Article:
This taken from the following link http://www.macleans.ca/topstories/health/article.jsp?content=20060529_163051_5376 :
Drug aids treatment of alcoholism
Naltrexone reduces cravings but may be difficult to obtain in Canada
A recent study shows brief visits to the family doctor, combined with a medication that reduces cravings, can successfully combat alcoholism -- but an addiction specialist says Canadians may have difficulty accessing this treatment.
Although the drug naltrexone (brand name Revia) has been approved here since 1996, provincial formularies will not pay for it, says Dr. Peter Celby, clinical director of addiction programs at the Centre for Addiction and Mental Health in Toronto.
"(Doctors) have to make a special application that then gets reviewed by some bureaucrat who will then either agree or not agree to pay for the medication based on a very arbitrary decision-making process." Problematically, he adds, naltrexone is simply not a very well known drug in Canada. "When it was launched ... there wasn't enough marketing done for physicians to get up to speed with it and know more about it."
In a study reported in the Journal of the American Medical Association, a research group led by Dr. Raymond Anton of the Medical University of South Carolina in Charleston evaluated several treatments for alcoholism in nearly 1,400 volunteers who had recently stopped drinking.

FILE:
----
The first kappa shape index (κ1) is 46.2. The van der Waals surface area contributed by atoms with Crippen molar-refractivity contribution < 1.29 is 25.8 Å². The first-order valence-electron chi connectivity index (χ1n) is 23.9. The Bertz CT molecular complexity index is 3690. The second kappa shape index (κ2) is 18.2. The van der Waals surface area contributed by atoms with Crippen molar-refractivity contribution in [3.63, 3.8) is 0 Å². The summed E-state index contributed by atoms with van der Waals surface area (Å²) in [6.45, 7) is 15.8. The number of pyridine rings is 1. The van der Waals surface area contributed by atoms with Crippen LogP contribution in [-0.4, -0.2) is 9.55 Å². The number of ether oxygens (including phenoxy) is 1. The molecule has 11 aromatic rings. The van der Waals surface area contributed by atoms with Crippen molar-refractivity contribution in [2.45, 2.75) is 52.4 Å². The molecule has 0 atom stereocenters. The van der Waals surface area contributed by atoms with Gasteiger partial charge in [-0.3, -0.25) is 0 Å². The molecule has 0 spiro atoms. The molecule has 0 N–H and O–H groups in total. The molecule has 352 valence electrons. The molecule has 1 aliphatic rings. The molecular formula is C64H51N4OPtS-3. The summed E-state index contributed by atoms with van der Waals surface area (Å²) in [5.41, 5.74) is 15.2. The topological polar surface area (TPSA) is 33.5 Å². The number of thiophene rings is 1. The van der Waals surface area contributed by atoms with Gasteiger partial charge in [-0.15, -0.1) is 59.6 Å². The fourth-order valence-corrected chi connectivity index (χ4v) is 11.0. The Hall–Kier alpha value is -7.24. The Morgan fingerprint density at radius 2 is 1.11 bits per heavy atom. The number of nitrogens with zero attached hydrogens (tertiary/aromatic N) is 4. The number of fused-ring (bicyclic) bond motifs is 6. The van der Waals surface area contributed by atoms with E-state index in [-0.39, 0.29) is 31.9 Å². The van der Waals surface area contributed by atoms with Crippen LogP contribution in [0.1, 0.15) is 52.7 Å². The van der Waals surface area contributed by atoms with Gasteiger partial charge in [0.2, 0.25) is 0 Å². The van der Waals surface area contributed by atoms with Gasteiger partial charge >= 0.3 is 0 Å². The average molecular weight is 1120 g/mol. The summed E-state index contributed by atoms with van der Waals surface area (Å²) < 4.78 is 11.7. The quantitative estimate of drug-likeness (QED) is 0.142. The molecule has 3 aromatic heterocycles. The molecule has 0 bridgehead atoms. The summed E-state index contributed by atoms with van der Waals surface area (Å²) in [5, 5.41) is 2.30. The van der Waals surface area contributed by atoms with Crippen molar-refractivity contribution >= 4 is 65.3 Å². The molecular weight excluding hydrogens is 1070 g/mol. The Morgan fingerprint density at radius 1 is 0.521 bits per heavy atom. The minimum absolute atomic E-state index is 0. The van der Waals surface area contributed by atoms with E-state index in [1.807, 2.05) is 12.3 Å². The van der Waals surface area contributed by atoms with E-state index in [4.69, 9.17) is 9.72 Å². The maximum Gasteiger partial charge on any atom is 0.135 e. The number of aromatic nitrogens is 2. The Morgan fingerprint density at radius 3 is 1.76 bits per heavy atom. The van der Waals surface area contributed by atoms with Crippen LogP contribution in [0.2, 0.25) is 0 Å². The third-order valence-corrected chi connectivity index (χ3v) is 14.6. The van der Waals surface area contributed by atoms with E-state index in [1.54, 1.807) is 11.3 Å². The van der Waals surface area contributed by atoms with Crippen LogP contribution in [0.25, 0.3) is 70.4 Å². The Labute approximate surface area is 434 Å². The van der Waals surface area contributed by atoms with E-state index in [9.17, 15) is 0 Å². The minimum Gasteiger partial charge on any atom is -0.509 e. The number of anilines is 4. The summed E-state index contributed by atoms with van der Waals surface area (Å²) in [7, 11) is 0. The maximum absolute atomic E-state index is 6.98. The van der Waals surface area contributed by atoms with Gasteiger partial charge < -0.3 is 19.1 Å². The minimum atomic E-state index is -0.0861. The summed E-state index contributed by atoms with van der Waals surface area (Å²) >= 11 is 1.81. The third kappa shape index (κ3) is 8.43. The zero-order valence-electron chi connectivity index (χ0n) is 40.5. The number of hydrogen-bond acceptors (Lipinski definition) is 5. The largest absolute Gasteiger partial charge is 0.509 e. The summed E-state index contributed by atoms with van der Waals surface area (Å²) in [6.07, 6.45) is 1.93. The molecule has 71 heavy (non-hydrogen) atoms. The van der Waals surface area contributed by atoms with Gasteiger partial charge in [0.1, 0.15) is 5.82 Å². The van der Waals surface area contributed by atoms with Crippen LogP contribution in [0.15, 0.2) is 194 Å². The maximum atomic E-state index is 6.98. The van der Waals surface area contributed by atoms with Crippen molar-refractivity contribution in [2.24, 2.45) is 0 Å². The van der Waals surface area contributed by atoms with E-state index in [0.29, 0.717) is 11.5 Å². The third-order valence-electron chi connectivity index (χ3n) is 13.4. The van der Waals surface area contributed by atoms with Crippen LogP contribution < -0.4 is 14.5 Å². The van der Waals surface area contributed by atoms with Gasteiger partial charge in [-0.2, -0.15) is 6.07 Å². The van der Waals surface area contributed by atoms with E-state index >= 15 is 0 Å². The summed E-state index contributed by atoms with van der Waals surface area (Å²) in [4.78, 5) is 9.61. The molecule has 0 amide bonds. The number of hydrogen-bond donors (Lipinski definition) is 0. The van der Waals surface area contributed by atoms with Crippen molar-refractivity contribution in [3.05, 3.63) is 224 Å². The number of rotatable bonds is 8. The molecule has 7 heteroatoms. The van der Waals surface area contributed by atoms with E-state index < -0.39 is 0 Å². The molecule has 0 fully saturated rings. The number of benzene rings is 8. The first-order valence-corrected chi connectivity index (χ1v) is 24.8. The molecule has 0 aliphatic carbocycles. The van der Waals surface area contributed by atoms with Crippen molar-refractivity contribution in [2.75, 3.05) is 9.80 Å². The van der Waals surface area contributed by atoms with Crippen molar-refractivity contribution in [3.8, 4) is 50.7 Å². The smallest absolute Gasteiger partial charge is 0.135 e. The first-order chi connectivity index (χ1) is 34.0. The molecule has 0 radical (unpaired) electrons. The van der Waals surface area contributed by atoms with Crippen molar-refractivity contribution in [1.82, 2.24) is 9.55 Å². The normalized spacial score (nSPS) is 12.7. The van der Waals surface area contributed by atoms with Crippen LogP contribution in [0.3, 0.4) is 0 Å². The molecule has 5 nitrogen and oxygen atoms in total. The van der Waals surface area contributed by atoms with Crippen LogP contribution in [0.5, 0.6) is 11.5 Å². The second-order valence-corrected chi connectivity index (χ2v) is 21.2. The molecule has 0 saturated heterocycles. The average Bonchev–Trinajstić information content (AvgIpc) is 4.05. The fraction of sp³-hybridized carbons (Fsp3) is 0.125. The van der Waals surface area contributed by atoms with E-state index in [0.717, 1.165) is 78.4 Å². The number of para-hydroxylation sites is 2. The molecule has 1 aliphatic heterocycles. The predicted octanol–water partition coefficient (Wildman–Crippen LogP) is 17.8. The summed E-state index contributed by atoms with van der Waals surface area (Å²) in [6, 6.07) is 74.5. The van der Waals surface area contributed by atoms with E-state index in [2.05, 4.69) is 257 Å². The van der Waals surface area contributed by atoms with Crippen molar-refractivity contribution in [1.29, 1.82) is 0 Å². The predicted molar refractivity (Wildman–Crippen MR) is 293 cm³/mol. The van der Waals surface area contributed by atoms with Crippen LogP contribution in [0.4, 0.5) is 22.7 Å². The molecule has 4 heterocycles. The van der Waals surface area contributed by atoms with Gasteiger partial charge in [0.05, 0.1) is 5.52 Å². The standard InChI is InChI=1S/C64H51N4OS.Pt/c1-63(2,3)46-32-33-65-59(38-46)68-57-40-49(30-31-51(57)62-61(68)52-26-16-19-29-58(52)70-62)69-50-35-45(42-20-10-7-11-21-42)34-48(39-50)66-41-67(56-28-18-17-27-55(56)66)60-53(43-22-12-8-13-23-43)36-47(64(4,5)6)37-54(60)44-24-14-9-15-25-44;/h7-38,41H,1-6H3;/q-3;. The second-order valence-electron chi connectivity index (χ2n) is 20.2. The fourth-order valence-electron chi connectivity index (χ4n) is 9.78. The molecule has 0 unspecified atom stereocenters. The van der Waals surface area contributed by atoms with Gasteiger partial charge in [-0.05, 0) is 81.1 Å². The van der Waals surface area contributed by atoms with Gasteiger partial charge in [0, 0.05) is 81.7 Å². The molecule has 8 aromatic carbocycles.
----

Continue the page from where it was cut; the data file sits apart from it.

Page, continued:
The treatments involved various combinations of the drugs naltrexone and acamprosate (which is not approved in Canada) along with two forms of counselling: 50-minute sessions of "combined behavioural intervention" involving talk therapy, a 12-step program and other forms of support delivered by alcohol-treatment specialists; or 20-minute "medical management" sessions in which a family doctor or other health-care professional provided brief counselling and dispensed medication.
After 16 weeks, participants who received the medical management and naltrexone did about as well as those who took part in the more elaborate combined behavioural intervention, abstaining from alcohol on about eight out of every 10 days. Those who received medical management and inactive pills did not do quite as well, abstaining from alcohol on 7.5 out of very 10 days. The other drug, acamprosate, showed no better effect on drinking than inactive pills. "The study is great in the sense that it's saying you don't have to go into an addiction treatment facility and get locked down for 28 days," Celby says. "You can actually do this as an outpatient in a doctor's office."
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